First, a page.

Government Cyber Strategy Directs Billions for R and D

Monday, December 19, 2011

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The White House recently announced the release of the Trustworthy Cyberspace: Strategic Plan for the Federal Cybersecurity Research and Development Program, a strategy designed to foster improvements in cybersecurity research and development efforts and coordinate billions of dollars in funding.

The initiative was born out of the President's Cyberspace Policy review, an undertaking that had instilled a great deal of hope that the Obama administration would revolutionize cybersecurity efforts at the federal level, though critics have lambasted the slow pace of the process.

"When we look at the plan itself, it represents our visions for the research necessary to develop game changing technologies that can help neutralize today's cyber attacks and build an infrastructure to secure our systems from what may come in the future," White House cyber coordinator Howard Schmidt said in an interview with Federal News Radio.

The strategy is intended to assist in the prioritization of cybersecurity research projects and to underscore the importance of cooperation between the public and private sector in determining how best to allocate limited resources.

"The intent here, particularly in the view we have budget issues we are looking at as a nation and in the government, how can we use this as a force multiplier? How can we make sure we are not having two or three people doing the same research because we are not doing a coordinated strategy like this," Schmidt continued.

The Trustworthy Cyberspace plan specifically calls for:

  • Inducing Change – using game-changing themes to understand the root causes of existing cybersecurity deficiencies with the goal of disrupting the status quo;
  • Developing Scientific Foundations – minimizing future cybersecurity problems by developing the science of security;
  • Maximizing Research Impact – catalyzing coordination, collaboration, and integration of research activities across Federal agencies for maximum effectiveness; and
  • Accelerating Transition to Practice – expediting improvements in cyberspace from research findings through focused transition programs.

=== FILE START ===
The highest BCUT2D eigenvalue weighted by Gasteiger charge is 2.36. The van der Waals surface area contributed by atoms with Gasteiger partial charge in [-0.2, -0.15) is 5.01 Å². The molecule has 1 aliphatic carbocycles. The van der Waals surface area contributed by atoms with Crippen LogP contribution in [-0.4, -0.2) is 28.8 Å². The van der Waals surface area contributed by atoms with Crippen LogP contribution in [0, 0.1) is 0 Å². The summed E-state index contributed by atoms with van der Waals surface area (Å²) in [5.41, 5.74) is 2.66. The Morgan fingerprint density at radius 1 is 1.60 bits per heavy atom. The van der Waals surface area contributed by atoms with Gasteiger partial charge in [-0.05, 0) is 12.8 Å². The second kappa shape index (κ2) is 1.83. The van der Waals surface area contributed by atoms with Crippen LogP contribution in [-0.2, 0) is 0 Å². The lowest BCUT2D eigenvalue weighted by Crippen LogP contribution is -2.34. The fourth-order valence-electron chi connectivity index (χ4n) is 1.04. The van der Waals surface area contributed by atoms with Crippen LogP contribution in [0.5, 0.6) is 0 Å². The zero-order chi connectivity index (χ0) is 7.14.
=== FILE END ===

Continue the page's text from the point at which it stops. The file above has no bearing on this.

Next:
Schmidt indicated that priorities include the reduction of duplicate efforts by disparate agencies as well as an examination of low cost mitigation actions that could yeild widespread impact in the improvement of security.

"We will take a look and make sure we don't have any redundancies out there ... What is the low hanging fruit? What are the things we can do a small investment in but make a big impact in cybersecurity across the country overall?" Schmidt said.

The strategy will also look at how best to allocate limited funding to produce a streamlined process for moving research from the theoretical to actual implementation in a reasonable time frame.

"Whether it's the financial services sector or whether it's the smart electric grid pieces of it, we want to identify not only who can do the research, but how quickly can we transition it from research to something we can implement," Schmidt explained.

On notable push in the strategy is for the improvement of software and application security through more secure coding efforts, an issue that has been at the top of many security professionals' priority list for years.

"The intent is to have software systems that will have resistance to cyber attacks built into their core DNA as well as a self awareness to understand the level of their vulnerabilities and do, what we call, self healing, self-repairing," Schmidt stated.

Source:  http://www.federalnewsradio.com/239/2672482/New-cyber-strategy-coordinates-1B-in-RD-efforts

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